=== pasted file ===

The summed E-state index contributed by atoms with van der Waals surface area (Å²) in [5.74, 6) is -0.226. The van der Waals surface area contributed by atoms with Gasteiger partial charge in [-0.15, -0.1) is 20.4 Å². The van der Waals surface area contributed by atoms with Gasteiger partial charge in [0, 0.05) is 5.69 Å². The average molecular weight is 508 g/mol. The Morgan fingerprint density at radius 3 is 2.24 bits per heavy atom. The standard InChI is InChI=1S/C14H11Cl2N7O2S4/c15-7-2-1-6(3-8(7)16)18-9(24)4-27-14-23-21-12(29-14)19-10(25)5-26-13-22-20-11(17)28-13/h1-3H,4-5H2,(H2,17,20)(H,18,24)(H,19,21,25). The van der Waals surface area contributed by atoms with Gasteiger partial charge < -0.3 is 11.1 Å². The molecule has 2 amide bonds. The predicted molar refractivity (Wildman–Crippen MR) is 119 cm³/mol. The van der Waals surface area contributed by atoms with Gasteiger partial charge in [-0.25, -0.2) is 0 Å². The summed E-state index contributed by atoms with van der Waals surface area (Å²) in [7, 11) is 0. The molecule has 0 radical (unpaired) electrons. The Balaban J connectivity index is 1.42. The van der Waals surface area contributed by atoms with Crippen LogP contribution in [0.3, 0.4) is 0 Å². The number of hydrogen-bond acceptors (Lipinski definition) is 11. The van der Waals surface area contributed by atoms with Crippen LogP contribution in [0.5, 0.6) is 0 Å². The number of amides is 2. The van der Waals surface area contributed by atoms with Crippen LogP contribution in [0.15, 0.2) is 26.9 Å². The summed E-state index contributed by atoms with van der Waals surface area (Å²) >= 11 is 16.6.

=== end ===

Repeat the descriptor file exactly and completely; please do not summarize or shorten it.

The summed E-state index contributed by atoms with van der Waals surface area (Å²) in [5.74, 6) is -0.226. The van der Waals surface area contributed by atoms with Gasteiger partial charge in [-0.15, -0.1) is 20.4 Å². The van der Waals surface area contributed by atoms with Gasteiger partial charge in [0, 0.05) is 5.69 Å². The average molecular weight is 508 g/mol. The Morgan fingerprint density at radius 3 is 2.24 bits per heavy atom. The standard InChI is InChI=1S/C14H11Cl2N7O2S4/c15-7-2-1-6(3-8(7)16)18-9(24)4-27-14-23-21-12(29-14)19-10(25)5-26-13-22-20-11(17)28-13/h1-3H,4-5H2,(H2,17,20)(H,18,24)(H,19,21,25). The van der Waals surface area contributed by atoms with Gasteiger partial charge < -0.3 is 11.1 Å². The molecule has 2 amide bonds. The predicted molar refractivity (Wildman–Crippen MR) is 119 cm³/mol. The van der Waals surface area contributed by atoms with Gasteiger partial charge in [-0.25, -0.2) is 0 Å². The summed E-state index contributed by atoms with van der Waals surface area (Å²) in [7, 11) is 0. The molecule has 0 radical (unpaired) electrons. The Balaban J connectivity index is 1.42. The van der Waals surface area contributed by atoms with Crippen LogP contribution in [0.3, 0.4) is 0 Å². The number of hydrogen-bond acceptors (Lipinski definition) is 11. The van der Waals surface area contributed by atoms with Crippen LogP contribution in [0.5, 0.6) is 0 Å². The number of amides is 2. The van der Waals surface area contributed by atoms with Crippen LogP contribution in [0.15, 0.2) is 26.9 Å². The summed E-state index contributed by atoms with van der Waals surface area (Å²) >= 11 is 16.6.